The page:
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Skid Row History Museum

Woman looking at exhibits in an art gallery

East of Main and south of 3rd, Skid Row had a population of over 17,000 people at the beginning of the 21st century –- and over 3,000 of them were homeless. This often misunderstood neighborhood is widely known to be one of the largest stable populations of homeless people in the U.S. A result of the migratory seasonal labor that helped build Los Angeles in the early 1900s, it has seen many attempts at rehabilitation over the years, and it has raised enduring moral and political questions to lawmakers and community activists alike.

Narrowly escaping a similar fate to the one that befell Bunker Hill when it was clear cut and tunneled through in the 80s, Skid Row has shrunken in size in recent years. Now, with the many developments occurring downtown, community activists and the Los Angeles Poverty Department have stepped in to create the Skid Row History Museum & Archive. Seeking common ground in an age of cultural disparity, the museum aims to acknowledge those who have lived and worked in the area. It will feature a state-of-the-art digital archive celebrating the culture of Skid Row, which includes a long list of activists, artists and residents devoted to positive change in the city.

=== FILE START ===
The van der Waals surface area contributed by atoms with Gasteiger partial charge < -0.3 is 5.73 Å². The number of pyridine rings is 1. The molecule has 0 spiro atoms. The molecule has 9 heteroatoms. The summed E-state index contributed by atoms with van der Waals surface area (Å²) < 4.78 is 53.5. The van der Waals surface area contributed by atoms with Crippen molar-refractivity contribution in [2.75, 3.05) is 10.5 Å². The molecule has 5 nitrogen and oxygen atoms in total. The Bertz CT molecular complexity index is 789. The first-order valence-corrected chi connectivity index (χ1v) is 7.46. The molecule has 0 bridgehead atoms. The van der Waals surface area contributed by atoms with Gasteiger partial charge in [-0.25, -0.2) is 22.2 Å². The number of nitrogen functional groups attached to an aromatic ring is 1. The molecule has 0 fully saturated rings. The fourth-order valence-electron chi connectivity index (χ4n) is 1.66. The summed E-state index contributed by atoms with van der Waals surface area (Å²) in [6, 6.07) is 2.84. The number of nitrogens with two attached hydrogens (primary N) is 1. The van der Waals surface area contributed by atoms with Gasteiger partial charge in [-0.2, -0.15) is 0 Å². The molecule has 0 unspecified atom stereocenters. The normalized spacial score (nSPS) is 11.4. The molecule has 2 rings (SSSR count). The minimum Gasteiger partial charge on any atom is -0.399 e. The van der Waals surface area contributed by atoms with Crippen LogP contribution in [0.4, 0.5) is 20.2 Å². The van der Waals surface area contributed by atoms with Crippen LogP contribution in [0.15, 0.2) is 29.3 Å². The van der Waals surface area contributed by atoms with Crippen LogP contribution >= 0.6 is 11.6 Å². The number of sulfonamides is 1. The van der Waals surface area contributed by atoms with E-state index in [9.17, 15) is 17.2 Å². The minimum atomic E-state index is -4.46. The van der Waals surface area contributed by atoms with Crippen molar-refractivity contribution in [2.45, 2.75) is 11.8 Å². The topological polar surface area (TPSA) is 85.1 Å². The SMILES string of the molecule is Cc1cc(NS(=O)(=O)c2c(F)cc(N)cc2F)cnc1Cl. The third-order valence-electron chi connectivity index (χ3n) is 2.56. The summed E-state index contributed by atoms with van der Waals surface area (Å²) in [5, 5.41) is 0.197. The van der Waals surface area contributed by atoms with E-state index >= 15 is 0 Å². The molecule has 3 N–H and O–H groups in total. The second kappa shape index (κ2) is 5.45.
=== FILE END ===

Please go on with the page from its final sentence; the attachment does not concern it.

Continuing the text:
Beginning this week with its first exhibit, “Blue Book/Silver Book”, the museum will open its doors to the public.

440 S. Broadway, 3-6pm Fridays until Jun 27

[photo via LA Skid Row - WordPress]